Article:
Issue: Spring 2009
Greetings from a Grinnellian who is living in Obamaland. Did you know I live a block from President Obama's Chicago home? It is incredibly thrilling and exciting. You can't imagine!
As I write this before the inauguration, the streets and sidewalks are blocked off. When we neighbors come out of our houses/condos, we run into the FBI in black, with their cars; the Secret Service, incognito, and their cars; the City of Chicago Police, in full dress, with their cars; and the sniffing dogs, with their cars. Security is so tight that neighbors are questioned and must show identification to get to their own homes. And visitors, well, that is another story. We are so proud of our famous neighbor, we have learned to deal with the inconvenience.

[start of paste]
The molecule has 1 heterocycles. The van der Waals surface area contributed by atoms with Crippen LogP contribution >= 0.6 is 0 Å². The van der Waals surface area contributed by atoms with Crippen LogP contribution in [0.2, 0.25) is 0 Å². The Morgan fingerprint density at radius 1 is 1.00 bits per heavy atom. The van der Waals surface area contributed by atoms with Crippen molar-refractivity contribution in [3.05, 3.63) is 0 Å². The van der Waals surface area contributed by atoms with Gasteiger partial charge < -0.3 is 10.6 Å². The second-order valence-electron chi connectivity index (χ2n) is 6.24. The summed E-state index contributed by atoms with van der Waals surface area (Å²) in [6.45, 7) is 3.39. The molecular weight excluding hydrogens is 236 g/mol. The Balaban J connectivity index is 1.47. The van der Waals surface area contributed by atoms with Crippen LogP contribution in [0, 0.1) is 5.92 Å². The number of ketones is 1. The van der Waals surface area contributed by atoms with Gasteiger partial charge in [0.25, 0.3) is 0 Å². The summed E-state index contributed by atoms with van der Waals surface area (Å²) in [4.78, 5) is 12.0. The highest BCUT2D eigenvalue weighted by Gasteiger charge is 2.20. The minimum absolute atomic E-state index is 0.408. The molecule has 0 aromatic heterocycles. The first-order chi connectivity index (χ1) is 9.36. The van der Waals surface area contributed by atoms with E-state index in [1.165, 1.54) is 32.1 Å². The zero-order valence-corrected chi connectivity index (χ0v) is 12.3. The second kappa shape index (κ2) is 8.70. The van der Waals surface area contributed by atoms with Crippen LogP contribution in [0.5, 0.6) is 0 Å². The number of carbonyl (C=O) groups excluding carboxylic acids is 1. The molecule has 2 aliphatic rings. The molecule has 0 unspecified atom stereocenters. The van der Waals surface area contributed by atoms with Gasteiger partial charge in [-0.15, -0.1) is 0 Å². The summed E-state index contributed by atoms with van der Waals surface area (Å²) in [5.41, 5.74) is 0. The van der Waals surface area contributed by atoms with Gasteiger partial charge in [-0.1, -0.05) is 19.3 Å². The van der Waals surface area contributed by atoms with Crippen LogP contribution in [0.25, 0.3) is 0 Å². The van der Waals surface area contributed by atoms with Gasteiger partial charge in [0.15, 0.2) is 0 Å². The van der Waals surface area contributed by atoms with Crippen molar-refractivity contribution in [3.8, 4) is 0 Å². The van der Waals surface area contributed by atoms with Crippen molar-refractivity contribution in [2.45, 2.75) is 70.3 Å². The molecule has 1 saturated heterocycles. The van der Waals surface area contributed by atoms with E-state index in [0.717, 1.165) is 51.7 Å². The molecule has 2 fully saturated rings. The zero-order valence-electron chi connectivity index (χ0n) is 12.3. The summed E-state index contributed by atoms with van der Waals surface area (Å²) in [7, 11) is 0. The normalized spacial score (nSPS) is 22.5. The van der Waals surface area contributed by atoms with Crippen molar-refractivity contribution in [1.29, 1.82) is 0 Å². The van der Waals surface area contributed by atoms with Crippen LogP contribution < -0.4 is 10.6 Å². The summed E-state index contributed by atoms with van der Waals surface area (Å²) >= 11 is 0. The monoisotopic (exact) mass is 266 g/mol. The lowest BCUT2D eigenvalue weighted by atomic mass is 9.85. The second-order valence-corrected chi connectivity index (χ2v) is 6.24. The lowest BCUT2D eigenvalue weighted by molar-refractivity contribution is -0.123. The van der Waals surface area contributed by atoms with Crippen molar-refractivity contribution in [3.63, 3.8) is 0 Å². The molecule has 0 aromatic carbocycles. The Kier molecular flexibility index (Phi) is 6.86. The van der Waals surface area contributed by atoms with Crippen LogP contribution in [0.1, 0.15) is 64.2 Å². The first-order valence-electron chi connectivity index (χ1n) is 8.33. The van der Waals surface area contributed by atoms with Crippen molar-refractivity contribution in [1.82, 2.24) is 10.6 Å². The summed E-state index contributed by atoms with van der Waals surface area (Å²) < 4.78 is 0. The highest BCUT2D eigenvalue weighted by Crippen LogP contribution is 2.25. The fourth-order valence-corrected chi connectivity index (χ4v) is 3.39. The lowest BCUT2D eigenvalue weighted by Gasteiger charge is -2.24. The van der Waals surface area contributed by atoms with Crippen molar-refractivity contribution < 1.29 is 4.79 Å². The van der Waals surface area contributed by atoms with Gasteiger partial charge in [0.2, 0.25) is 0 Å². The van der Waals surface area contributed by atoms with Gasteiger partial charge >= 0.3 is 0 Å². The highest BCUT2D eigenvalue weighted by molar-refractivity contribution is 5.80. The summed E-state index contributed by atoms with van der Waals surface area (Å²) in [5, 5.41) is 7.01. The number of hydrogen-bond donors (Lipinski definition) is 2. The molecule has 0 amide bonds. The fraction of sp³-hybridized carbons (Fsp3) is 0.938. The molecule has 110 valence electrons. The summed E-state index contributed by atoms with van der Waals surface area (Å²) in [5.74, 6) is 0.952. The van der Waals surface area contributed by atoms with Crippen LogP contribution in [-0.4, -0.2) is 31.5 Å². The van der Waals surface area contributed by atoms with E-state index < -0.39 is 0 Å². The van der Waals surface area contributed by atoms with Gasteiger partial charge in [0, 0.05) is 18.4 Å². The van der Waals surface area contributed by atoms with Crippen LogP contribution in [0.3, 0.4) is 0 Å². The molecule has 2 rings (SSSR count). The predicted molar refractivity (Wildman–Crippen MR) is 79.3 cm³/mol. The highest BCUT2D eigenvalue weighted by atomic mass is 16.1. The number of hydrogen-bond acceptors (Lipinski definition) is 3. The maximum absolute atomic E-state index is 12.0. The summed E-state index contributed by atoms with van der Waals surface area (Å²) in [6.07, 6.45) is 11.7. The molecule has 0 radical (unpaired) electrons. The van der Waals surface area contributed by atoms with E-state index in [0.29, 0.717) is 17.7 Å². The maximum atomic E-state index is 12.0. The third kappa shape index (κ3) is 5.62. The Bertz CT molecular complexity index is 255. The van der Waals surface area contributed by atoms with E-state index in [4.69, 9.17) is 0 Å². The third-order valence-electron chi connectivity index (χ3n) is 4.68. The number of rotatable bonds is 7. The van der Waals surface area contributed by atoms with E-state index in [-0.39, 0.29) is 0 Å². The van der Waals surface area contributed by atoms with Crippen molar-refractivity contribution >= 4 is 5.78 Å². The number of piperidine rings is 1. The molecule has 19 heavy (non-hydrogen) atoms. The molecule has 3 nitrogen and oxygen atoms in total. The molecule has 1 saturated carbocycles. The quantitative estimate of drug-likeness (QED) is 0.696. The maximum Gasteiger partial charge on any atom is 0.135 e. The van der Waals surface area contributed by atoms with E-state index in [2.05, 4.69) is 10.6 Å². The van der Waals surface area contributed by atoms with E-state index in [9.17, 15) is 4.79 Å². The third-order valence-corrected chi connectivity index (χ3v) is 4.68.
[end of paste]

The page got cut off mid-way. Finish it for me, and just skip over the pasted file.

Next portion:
It is absolutely awesome to see the Obama entourage of five black limousines with smoked windows, thoroughly interspersed with City of Chicago Police cars, going at a good pace down Hyde Park Boulevard and Lake Shore Drive to a meeting downtown with the leaders of the nation. Or, he could be going to the health club down the street.
Never did I expect an African American to be elected president of the United States of America. I am descended from generations of Mississippians. I was born in the sovereign state of Mississippi. I remember my beautiful great-aunt, the lovely Mary Jane Calvert, who was born a slave in 1850 at the height of slavery. She died at the age of 104 in May 1954, at the time of the momentous Supreme Court Brown vs. Board of Education decision - the beginning of the civil rights movement in the courts.
I am a retired community college history faculty member. With this background, you can see why I am incredulous and so very proud of what the people did Nov. 4, 2008.
I am especially proud of the people of Iowa who gave Obama his first caucus victory, proving to the nation that Obama was a creditable and winnable candidate.
When you are in Chicago, call me, and we can explore Obamaland!
Originally published as an online web extra for The Grinnell Magazine, Spring 2008